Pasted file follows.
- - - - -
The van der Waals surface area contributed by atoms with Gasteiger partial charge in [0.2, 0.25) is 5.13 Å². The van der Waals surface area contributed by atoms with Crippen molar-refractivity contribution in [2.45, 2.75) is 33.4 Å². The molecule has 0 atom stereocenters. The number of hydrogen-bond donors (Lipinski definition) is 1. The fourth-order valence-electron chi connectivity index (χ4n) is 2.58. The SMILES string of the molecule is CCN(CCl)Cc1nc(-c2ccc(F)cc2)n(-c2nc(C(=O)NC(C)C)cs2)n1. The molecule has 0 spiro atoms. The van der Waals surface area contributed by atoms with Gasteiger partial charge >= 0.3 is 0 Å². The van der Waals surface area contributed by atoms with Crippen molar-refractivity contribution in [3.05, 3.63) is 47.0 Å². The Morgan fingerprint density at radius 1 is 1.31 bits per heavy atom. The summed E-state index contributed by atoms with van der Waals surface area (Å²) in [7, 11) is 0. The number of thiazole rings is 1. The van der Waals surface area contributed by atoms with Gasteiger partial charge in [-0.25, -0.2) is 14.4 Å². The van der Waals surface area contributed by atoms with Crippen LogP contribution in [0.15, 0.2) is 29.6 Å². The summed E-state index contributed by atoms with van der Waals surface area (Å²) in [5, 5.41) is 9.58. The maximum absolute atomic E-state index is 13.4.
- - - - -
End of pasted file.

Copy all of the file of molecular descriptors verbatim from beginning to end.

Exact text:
The van der Waals surface area contributed by atoms with Gasteiger partial charge in [0.2, 0.25) is 5.13 Å². The van der Waals surface area contributed by atoms with Crippen molar-refractivity contribution in [2.45, 2.75) is 33.4 Å². The molecule has 0 atom stereocenters. The number of hydrogen-bond donors (Lipinski definition) is 1. The fourth-order valence-electron chi connectivity index (χ4n) is 2.58. The SMILES string of the molecule is CCN(CCl)Cc1nc(-c2ccc(F)cc2)n(-c2nc(C(=O)NC(C)C)cs2)n1. The molecule has 0 spiro atoms. The van der Waals surface area contributed by atoms with Gasteiger partial charge >= 0.3 is 0 Å². The van der Waals surface area contributed by atoms with Crippen molar-refractivity contribution in [3.05, 3.63) is 47.0 Å². The Morgan fingerprint density at radius 1 is 1.31 bits per heavy atom. The summed E-state index contributed by atoms with van der Waals surface area (Å²) in [7, 11) is 0. The number of thiazole rings is 1. The van der Waals surface area contributed by atoms with Gasteiger partial charge in [-0.25, -0.2) is 14.4 Å². The van der Waals surface area contributed by atoms with Crippen LogP contribution in [0.15, 0.2) is 29.6 Å². The summed E-state index contributed by atoms with van der Waals surface area (Å²) in [5, 5.41) is 9.58. The maximum absolute atomic E-state index is 13.4.